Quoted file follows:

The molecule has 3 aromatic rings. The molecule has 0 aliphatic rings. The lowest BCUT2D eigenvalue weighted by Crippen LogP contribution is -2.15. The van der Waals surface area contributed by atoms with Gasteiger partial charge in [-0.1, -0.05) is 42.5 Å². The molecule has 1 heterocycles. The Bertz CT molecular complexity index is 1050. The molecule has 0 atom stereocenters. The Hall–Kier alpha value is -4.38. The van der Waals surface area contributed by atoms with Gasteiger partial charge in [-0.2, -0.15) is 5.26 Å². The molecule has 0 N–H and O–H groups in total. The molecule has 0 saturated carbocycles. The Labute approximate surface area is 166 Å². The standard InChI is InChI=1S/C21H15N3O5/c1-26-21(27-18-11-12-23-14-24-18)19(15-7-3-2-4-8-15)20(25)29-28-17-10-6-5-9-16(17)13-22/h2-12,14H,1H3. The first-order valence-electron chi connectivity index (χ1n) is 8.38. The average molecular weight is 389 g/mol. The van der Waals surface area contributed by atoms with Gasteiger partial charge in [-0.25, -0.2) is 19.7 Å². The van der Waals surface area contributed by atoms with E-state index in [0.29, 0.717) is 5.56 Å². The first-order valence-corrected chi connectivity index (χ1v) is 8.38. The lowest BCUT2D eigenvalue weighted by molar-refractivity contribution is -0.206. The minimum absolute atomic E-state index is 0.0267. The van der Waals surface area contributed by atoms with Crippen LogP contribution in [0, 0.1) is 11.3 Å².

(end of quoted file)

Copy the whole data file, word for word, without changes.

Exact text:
The molecule has 3 aromatic rings. The molecule has 0 aliphatic rings. The lowest BCUT2D eigenvalue weighted by Crippen LogP contribution is -2.15. The van der Waals surface area contributed by atoms with Gasteiger partial charge in [-0.1, -0.05) is 42.5 Å². The molecule has 1 heterocycles. The Bertz CT molecular complexity index is 1050. The molecule has 0 atom stereocenters. The Hall–Kier alpha value is -4.38. The van der Waals surface area contributed by atoms with Gasteiger partial charge in [-0.2, -0.15) is 5.26 Å². The molecule has 0 N–H and O–H groups in total. The molecule has 0 saturated carbocycles. The Labute approximate surface area is 166 Å². The standard InChI is InChI=1S/C21H15N3O5/c1-26-21(27-18-11-12-23-14-24-18)19(15-7-3-2-4-8-15)20(25)29-28-17-10-6-5-9-16(17)13-22/h2-12,14H,1H3. The first-order valence-electron chi connectivity index (χ1n) is 8.38. The average molecular weight is 389 g/mol. The van der Waals surface area contributed by atoms with Gasteiger partial charge in [-0.25, -0.2) is 19.7 Å². The van der Waals surface area contributed by atoms with E-state index in [0.29, 0.717) is 5.56 Å². The first-order valence-corrected chi connectivity index (χ1v) is 8.38. The lowest BCUT2D eigenvalue weighted by molar-refractivity contribution is -0.206. The minimum absolute atomic E-state index is 0.0267. The van der Waals surface area contributed by atoms with Crippen LogP contribution in [0, 0.1) is 11.3 Å².